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Researchers to Study Effects of Climate Change in Acadia National Park

2017 Second Century Stewardship fellows


Allyson Jackson, Alessio Mortelliti and Chris Nadeau will conduct research in Maine's Acadia National Park as part of Second Century Stewardship. | Photos courtesy Allyson Jackson, Alessio Mortelliti and Chris Nadeau

Three scientists have been awarded fellowships to conduct research in Acadia National Park as part of Second Century Stewardship, an initiative of the National Park Service, Schoodic Institute at Acadia National Park, and the American Association for the Advancement of Science.

Second Century Stewardship was launched in 2016 upon the centennial of the National Park Service to provide top-quality science research for park stewardship, build public appreciation for science, and pursue solutions to critical issues for parks and society.  The collaboration is initially focused at Acadia National Park in Maine, with plans to partner with national parks across the country over time.

Three research fellows have been named for 2017:

  • Allyson Jackson, a Ph.D. student in the Fisheries and Wildlife Department at Oregon State University
  • Alessio Mortelliti, assistant professor in the Department of Wildlife, Fisheries and Conservation at the University of Maine
  • Chris Nadeau, a Ph.D. student in the Ecology and Evolutionary Biology Department at the University of Connecticut.

The effects of climate change on Acadia National Park are at the forefront of the research of two of the fellows.

Mortelliti, whose lab research focuses on the effects of land-use change on mammals and birds, will focus on the northward movement of plant species as temperature increases. Many plant species currently reach their northern limit just south of Acadia and are expected to shift northward into the park.

He will explore how rodents in Acadia play a role in which plant species successfully colonize the park. He will use replicated field experiments to gain insights into which tree species may expand northward successfully.

“The results of our field experiments will allow managers to predict how local forest communities might change in the coming years and thus allow them to take the appropriate actions in time,” Mortelliti said.

Nadeau also studies the potential impacts of climate change on species around the globe, using modeling, field observation and experiments to predict where species are most vulnerable and determine how conservation groups can best mitigate the negative impacts of climate change on animal populations.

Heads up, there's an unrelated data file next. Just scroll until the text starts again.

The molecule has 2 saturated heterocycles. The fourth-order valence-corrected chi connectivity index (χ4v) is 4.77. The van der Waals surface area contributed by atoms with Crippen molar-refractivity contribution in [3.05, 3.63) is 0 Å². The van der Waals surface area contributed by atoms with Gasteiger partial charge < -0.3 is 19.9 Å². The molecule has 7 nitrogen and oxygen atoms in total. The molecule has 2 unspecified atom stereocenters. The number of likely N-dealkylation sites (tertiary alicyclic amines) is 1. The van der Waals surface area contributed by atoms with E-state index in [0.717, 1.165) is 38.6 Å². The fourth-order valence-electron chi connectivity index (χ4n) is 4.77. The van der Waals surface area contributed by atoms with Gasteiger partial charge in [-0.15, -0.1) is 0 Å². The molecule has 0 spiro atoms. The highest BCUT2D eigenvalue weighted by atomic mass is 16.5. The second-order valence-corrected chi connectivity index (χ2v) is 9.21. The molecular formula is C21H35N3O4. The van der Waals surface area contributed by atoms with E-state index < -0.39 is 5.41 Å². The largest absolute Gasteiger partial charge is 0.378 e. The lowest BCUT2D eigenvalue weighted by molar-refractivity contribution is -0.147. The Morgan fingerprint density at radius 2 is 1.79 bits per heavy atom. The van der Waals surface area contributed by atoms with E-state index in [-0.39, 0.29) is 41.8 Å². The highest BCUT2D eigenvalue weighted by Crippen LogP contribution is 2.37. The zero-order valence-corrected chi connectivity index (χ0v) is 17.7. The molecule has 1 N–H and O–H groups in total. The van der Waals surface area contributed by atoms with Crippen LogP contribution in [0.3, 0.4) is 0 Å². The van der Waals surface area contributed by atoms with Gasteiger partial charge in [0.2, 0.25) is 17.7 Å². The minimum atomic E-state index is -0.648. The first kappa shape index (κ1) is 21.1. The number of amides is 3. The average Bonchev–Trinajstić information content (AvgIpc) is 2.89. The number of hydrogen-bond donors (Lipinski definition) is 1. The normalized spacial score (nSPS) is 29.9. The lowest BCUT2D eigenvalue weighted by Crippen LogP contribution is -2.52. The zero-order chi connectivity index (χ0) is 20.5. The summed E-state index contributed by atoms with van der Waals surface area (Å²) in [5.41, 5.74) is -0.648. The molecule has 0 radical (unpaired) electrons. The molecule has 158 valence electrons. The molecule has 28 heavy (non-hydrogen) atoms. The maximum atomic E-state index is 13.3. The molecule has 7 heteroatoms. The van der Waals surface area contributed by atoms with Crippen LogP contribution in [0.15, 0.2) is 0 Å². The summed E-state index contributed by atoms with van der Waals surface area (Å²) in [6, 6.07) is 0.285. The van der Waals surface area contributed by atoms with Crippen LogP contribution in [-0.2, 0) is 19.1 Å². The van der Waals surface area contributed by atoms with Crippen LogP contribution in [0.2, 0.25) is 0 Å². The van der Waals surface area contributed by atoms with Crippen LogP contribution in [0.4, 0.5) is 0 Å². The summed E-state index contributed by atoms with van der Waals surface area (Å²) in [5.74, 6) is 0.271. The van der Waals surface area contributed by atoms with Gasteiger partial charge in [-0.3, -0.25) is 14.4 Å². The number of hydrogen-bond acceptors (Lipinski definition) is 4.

As a Second Century Stewardship fellow, Nadeau will concentrate his studies on the hundreds of freshwater rock pools dotting Acadia’s Schoodic Point. Although the pools are abundant, little is known about their biodiversity — and how that mix may fare under the effects of climate change.

“Understanding how biodiversity responds to climate change in freshwater rock pools could provide critical information about potential patterns of biodiversity change both locally and globally,” Nadeau said.

Jackson’s work is intended to advance the Second Century Stewardship goal of improving public understanding and appreciation of science by enlisting the participation of some of the park’s more than 3 million visitors each year. Citizen scientists will be enlisted to collect data on birds and aquatic insects for Jackson’s project, which seeks to quantify how contaminants such as mercury move through the food chain: from aquatic insects to the riparian birds that feed upon them.

Documenting and understanding resources that travel from aquatic to terrestrial ecosystems “is now critical as we manage for resilient ecosystems in the second century of stewardship at Acadia,” Jackson said. 

The three 2017 Fellows will join inaugural SCS Fellow Abbey Paulson, who is using environmental DNA to increase understanding of patterns of biodiversity in Acadia and documenting a new baseline for monitoring of future change. In addition to research support and housing at Schoodic Institute, the Fellows will receive science communication training, and will contribute to development of resources to bring park science to classrooms across the country. 

“The National Park Service relies on scientific knowledge as the foundation for protecting a great diversity of natural and cultural resources. The Second Century Stewardship research fellows will provide the best available science to help us manage and protect Acadia National Park for present and future generations,” said Acadia National Park superintendent Kevin Schneider.

Mark Berry, president and CEO of Schoodic Institute, said, “Acadia and our other parks represent an important opportunity to demonstrate the vital role of science in stewardship of the places we care for.”

Added Shirley Malcom, head of Education and Human Resources programs at AAAS, “We look forward to expansion of this initiative to other units, to help citizens across the nation recognize the importance of science in the preservation and management of our national parks, often referred to as ‘America’s Best Idea.’”

Initial funding for the program was donated by David Evans Shaw, a Maine-based entrepreneur, AAAS treasurer and executive producer of the film “Second Century Stewardship: Science Beyond the Scenery in Acadia National Park.”